Early Warming: Crisis and Response in the Climate-Changed North (Counterpoint Press, 2011)
Nancy's most recent book goes beyond documenting the climate change already so dramatic in Alaska and the Canadian Northwest to look at how northerners, especially indigenous peoples known for their resilience and adaptation, are responding.
Early Warming was the Western Reads book for the 2013-14 school year. In-coming freshman and other classes at Western Washington University read and discussed it, and programming through the year focused on climate change issues. Nancy was on the Bellingham campus for a number of events and visits with classes. It was recently selected for the campus book read at Edmonds Community College for the 2015-16 school year, and Nancy will be visiting there next spring.
- read more about Early Warming -
Rock, Water, Wild
Rock, Water, Wild: An Alaskan Life (University of Nebraska Press, 2009)
In this memoir/essay collection, Lord takes readers along as she journeys among salmon, sea lions, geese, moose, bears, glaciers, and indigenous languages and ultimately into a new understanding, beyond geographical borders, of our intricate and intimate connections to the natural world. - read more -
See the news and events page for detail on upcoming events.
Nancy is pleased to announce that in June she'll begin teaching an on-line writing workshop in Johns Hopkins University's science writing grad program. She also teaches in the University of Alaska Anchorage's low-residency MFA program.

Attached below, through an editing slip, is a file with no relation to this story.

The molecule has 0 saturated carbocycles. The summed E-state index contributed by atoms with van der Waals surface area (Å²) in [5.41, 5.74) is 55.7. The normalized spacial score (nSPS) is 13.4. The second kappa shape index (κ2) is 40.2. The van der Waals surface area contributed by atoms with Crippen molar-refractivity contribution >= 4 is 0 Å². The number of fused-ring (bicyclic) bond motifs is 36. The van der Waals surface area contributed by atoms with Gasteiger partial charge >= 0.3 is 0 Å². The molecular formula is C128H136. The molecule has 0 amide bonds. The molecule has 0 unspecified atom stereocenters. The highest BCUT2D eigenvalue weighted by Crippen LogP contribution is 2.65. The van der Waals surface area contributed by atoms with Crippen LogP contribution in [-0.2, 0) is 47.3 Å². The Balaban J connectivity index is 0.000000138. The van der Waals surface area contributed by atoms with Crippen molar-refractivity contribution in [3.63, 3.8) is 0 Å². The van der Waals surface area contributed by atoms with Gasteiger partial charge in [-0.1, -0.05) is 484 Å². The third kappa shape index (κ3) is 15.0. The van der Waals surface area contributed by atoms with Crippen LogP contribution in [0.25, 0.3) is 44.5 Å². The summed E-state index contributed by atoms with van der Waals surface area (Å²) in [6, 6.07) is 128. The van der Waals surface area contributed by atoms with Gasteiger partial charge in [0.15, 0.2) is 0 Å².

Nancy's current work is a novel with the working title The Pteropod Gang. She likes to think that it does for ocean acidification what Ian McEwan's Solar does for global warming--that is, extends scientific literacy in a painless, even amusing, way.
She also recently completed editing an anthology, Made of Salmon: Stories from the Alaska Salmon Project, which should appear from the University of Alaska Press in early 2016. See more about the Alaska Salmon Project here.
Nancy Lord writes from her home base in Homer, Alaska. Her work is informed by a deep connection to the landscape and culture of the place she calls home. As a commercial salmon fisherman for twenty-five years (now retired) and later as a naturalist and historian on adventure cruise ships, she takes a particular interest in coastal Alaska and the sustainability of its resources and communities. She served as the Alaska Writer Laureate from 2008-2010 and is the author of nine books of nonfiction, fiction, and memoir. - read more -